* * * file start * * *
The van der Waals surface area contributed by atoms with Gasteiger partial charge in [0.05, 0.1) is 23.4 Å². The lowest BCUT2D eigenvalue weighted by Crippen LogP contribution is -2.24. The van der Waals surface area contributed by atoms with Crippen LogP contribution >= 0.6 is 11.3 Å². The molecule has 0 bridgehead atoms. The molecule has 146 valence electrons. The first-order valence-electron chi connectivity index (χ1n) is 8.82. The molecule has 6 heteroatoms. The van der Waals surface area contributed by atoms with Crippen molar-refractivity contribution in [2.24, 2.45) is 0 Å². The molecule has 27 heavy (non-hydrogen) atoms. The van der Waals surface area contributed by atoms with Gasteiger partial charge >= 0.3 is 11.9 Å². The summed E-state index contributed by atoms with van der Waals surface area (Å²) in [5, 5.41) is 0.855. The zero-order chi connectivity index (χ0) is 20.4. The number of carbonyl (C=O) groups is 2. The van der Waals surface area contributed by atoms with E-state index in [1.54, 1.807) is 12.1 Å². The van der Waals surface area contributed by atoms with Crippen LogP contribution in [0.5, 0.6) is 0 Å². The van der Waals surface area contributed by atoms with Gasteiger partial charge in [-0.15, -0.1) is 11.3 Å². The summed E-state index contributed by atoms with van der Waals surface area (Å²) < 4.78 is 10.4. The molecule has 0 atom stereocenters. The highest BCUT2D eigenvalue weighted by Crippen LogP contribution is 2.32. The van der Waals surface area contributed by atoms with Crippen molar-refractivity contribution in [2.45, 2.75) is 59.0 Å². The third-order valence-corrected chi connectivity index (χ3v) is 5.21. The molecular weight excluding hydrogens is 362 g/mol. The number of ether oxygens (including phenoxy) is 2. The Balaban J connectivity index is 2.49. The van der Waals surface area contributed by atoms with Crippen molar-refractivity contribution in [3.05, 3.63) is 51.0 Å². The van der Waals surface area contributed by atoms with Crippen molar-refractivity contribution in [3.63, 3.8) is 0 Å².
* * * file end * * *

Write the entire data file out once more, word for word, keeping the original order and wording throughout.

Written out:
The van der Waals surface area contributed by atoms with Gasteiger partial charge in [0.05, 0.1) is 23.4 Å². The lowest BCUT2D eigenvalue weighted by Crippen LogP contribution is -2.24. The van der Waals surface area contributed by atoms with Crippen LogP contribution >= 0.6 is 11.3 Å². The molecule has 0 bridgehead atoms. The molecule has 146 valence electrons. The first-order valence-electron chi connectivity index (χ1n) is 8.82. The molecule has 6 heteroatoms. The van der Waals surface area contributed by atoms with Crippen molar-refractivity contribution in [2.24, 2.45) is 0 Å². The molecule has 27 heavy (non-hydrogen) atoms. The van der Waals surface area contributed by atoms with Gasteiger partial charge >= 0.3 is 11.9 Å². The summed E-state index contributed by atoms with van der Waals surface area (Å²) in [5, 5.41) is 0.855. The zero-order chi connectivity index (χ0) is 20.4. The number of carbonyl (C=O) groups is 2. The van der Waals surface area contributed by atoms with E-state index in [1.54, 1.807) is 12.1 Å². The van der Waals surface area contributed by atoms with Crippen LogP contribution in [0.5, 0.6) is 0 Å². The van der Waals surface area contributed by atoms with Gasteiger partial charge in [-0.15, -0.1) is 11.3 Å². The summed E-state index contributed by atoms with van der Waals surface area (Å²) < 4.78 is 10.4. The molecule has 0 atom stereocenters. The highest BCUT2D eigenvalue weighted by Crippen LogP contribution is 2.32. The van der Waals surface area contributed by atoms with Crippen molar-refractivity contribution in [2.45, 2.75) is 59.0 Å². The third-order valence-corrected chi connectivity index (χ3v) is 5.21. The molecular weight excluding hydrogens is 362 g/mol. The number of ether oxygens (including phenoxy) is 2. The Balaban J connectivity index is 2.49. The van der Waals surface area contributed by atoms with Crippen molar-refractivity contribution in [3.05, 3.63) is 51.0 Å². The van der Waals surface area contributed by atoms with Crippen molar-refractivity contribution in [3.63, 3.8) is 0 Å².